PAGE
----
The next night, a Saturday, dad and I sat around and watched television. There was a game on, but neither of us paid much attention. Dad drank half a quart of whiskey, but I wasn't afraid. Around nine, he started talking. Drunk or sober, he could talk for hours. Sometimes it was worth listening to and sometimes it was just noise, but I listened to all of it. He said, "Looks like I got rid of her. Damn if I didn't. Guess I should say I drove her away but that's to say it's like I wanted to, which I didn't. I wanted to keep her around. But she's been reading these books. About self-improvement and self-actualization. Everyone saying co-dysfunctional this, re-enabler that. And maybe I take a drink once in a while. And maybe there was that time, years ago, when I did that, you know, that unspeakable thing she can't ever forgive... But there's also such a thing as getting along, and then there's getting worked up over nothing. Truth is, if the two of us could have just rode through this thing, it would have all worked out. That's truth. Just give things time." He kept his voice even, never raising it to a shout, and gestured from his wrists. "You're thinking she doesn't love me or I don't love her. Well, I don't know why you'd even think that. You don't know a thing about love, maybe some day you'll see it's not a constant thing like ... hell, what is a constant thing? Your little girlfriend, I've seen her slumming around here. You'll learn. She'll teach you a thing or two."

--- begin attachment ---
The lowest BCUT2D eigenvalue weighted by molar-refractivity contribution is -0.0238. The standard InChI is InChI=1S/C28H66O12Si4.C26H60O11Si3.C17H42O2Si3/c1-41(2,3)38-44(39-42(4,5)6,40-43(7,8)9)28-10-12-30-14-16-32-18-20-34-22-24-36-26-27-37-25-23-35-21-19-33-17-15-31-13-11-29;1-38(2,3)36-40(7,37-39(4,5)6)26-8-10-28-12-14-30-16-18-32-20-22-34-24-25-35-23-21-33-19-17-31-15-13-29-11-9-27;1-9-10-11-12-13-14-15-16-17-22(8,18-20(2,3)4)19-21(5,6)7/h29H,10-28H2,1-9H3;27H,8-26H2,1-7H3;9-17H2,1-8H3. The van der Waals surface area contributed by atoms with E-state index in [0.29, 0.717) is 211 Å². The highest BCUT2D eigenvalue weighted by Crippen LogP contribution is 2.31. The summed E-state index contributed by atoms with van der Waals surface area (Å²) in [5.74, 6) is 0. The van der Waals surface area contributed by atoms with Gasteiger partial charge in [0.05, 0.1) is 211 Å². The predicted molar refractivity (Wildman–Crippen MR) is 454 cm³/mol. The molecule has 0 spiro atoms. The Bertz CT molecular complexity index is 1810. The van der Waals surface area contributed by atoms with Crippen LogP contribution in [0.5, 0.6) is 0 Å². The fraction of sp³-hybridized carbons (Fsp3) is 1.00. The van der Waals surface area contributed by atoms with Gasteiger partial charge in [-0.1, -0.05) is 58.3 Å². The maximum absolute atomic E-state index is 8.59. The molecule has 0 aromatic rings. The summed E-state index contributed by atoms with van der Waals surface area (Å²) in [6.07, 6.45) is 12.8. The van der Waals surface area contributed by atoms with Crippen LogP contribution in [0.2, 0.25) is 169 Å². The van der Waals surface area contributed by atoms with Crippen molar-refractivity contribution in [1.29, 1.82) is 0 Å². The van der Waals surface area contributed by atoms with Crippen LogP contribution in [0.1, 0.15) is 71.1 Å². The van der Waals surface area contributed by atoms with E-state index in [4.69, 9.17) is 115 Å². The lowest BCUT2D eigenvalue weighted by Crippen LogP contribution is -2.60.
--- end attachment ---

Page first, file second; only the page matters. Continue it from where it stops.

He paused his outpouring long enough to light a cigarette. He pushed the heel of his hand into a bloodshot eye and exhaled smoke. I waited for more, but he was silent. He let his head fall down to his chest and didn't raise it again. After a few minutes I shut off the television. When he showed no signs of waking up I went outside to the car.
At my girlfriend's there were lights in the front window and the spastic blue flicker of a television set. I got out of the car and stood on the curb, watching the house. It was her parents, I knew, watching t.v. while she sulked her way through basic algebra. A hard easterly wind blew leaves from the trees into my face. Eventually I discovered that I didn't feel like waiting for the parents to go to bed. I didn't feel like climbing up to her window. So I left.
I went driving around the cities, following around the northern freeway until it hit the southern bypass, then following the bypass until it hooked up with the northern route, and when I came to my exit, I went around again. when I got home dad was still in the same chair, breathing evenly and slouching down low, chin to chest. I shook his shoulder until he woke up.
"What happened?" he said. He rubbed at his face and hair. His eyes were black in the darkness. He reached for his cigarettes.
"We fell asleep," I said. "Both of us."
He looked at me through squinted eyes and struck a match.
When I awoke the next morning the air was chilly, even cold. The furnace, I thought. It hadn't been turned on yet. On a trip through the living room I spotted dad out on the porch in a wicker chair, leaning back with a booted foot on the railing. When I got out there, zipping up a jacket, he was eyeing the pale blue sky and testing the wind with a moistened finger.
"Hey, kid," he said. "I been watching them leaves. A scaly blanket smothering the earth. Where you suppose all those godforsaken leaves came from?" His eyes were brown in daylight and rimmed in red, but they were oddly alert above his crooked, once-broken nose. I said I figured the leaves came from our trees, and maybe the neighbor's. Dad said we'd better find some rakes and get to it.